The President who dared to tangle with Thanksgiving

(CNN)American norms and traditions have been trampled over the past four years. But even President Donald Trump never dared to mess with Thanksgiving -- unlike his predecessor Franklin Roosevelt, who bit off more than he could chew when he tangled with Turkey Day, 81 years ago.

Thanksgiving used to be celebrated on the last Thursday in November, in line with President Abraham Lincoln's 1863 proclamation of the holiday. But by a trick of the calendar, November 1939 included five Thursdays. And since Americans traditionally didn't think about Christmas until after Thanksgiving, businessmen with the President's ear fretted about losing precious shopping days. So Roosevelt proclaimed that everyone should carve their turkeys a week earlier than usual.
    Eleanor and Franklin Roosevelt host Thanksgiving dinner at Warm Springs, GA, November 23, 1939.
    Though history remembers him as a great President who won a never-to-be-repeated four terms, FDR's Thanksgiving hoopla earned him a stuffing from his critics. "Mr Roosevelt reached a new peak of precedent-breaking when he changed the date of our annual Thanksgiving day," wrote William Bruckart of the Western Newspaper Union syndicate. The date flip caused nationwide chaos, especially for college football conferences that had already scheduled games for November 30, expecting huge holiday crowds.
      Some Republican governors refused to play along, meaning whole states ended up on different calendars. And tycoon Alf Landon, who had an ax to grind after losing to Roosevelt in the 1936 election, foreshadowed critiques of Trump by warning the President's impulsiveness caused mass confusion, and accused FDR of "springing" the change on Americans "with the omnipotence of Hitler."
        A Mr. Charles A. Arnold of Arnold's Men's Shop in Brooklyn was also miffed. "We have waited many years for a late Thanksgiving to give us an advantage over the large stores and we are sadly disappointed at your action in this matter," Arnold wrote to the President. And to put an end to such tricks, Congress in 1941 passed a law making Thanksgiving the fourth Thursday of the month.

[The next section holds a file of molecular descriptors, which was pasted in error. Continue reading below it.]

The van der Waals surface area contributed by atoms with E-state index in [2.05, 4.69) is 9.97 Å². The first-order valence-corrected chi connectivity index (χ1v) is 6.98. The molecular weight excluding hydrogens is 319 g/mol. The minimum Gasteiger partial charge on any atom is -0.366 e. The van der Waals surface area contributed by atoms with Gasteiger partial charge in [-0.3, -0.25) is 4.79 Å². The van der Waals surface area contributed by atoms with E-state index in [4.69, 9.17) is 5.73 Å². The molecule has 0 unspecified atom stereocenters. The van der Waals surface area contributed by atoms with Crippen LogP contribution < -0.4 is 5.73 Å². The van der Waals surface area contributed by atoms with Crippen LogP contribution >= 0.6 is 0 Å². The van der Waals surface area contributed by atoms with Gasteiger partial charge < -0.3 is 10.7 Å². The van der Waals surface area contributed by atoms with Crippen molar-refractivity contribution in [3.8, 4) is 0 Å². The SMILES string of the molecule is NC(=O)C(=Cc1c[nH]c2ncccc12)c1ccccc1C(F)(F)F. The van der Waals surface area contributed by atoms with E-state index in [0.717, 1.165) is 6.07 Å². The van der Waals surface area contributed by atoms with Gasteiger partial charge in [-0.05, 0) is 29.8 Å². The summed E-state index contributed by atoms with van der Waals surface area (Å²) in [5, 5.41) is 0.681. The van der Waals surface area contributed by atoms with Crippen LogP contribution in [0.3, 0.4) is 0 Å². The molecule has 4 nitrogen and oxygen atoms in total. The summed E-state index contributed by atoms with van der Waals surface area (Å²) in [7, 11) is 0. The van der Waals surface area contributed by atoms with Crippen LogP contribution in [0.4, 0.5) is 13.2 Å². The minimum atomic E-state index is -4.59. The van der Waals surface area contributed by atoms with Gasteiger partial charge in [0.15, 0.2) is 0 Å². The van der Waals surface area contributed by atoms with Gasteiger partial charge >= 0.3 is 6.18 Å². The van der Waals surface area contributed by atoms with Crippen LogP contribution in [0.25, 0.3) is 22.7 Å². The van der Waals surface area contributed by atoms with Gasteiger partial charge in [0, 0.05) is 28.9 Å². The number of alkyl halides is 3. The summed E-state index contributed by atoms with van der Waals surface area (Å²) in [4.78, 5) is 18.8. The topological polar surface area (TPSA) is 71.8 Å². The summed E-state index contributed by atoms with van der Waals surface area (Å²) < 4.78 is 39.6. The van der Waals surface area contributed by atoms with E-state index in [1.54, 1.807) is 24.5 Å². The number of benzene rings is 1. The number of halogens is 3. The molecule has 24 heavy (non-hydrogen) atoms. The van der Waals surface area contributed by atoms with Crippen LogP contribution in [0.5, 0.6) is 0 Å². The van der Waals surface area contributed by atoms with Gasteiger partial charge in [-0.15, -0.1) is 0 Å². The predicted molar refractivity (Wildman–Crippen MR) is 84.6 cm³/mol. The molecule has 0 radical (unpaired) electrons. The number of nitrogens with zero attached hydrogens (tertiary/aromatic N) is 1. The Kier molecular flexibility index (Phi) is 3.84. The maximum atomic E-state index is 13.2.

'It's hard to give thanks'

          In a pre-Thanksgiving address on Wednesday, Joe Biden offered heartfelt condolences to grieving Americans this holiday season. "I remember that first Thanksgiving. The empty chair, the silence. Takes your breath away," said the President-elect, who has suffered immense personal tragedy over the years. "It's hard to give thanks. It's hard to even think of looking forward, and it's so hard to hope. I understand."
          "I'll be thinking and praying for each and every one of you at this Thanksgiving," Biden added, urging Americans to "hang on" and to believe that the nation would soon "get our lives back."

          'We will never yield'

          Meanwhile, despite clear guidance from the US Centers for Disease Control and Prevention that Americans should not gather for the holidays, Trump's cheery official Thanksgiving statement seemed to bless the potential super-spreader activity. "Although challenges remain, we will never yield in our quest to live up to the promise of our heritage. As we gather with our loved ones, we resolve with abiding faith and patriotism to celebrate the joys of freedom and cherish the hope and peace of a brighter future ahead," he said Wednesday.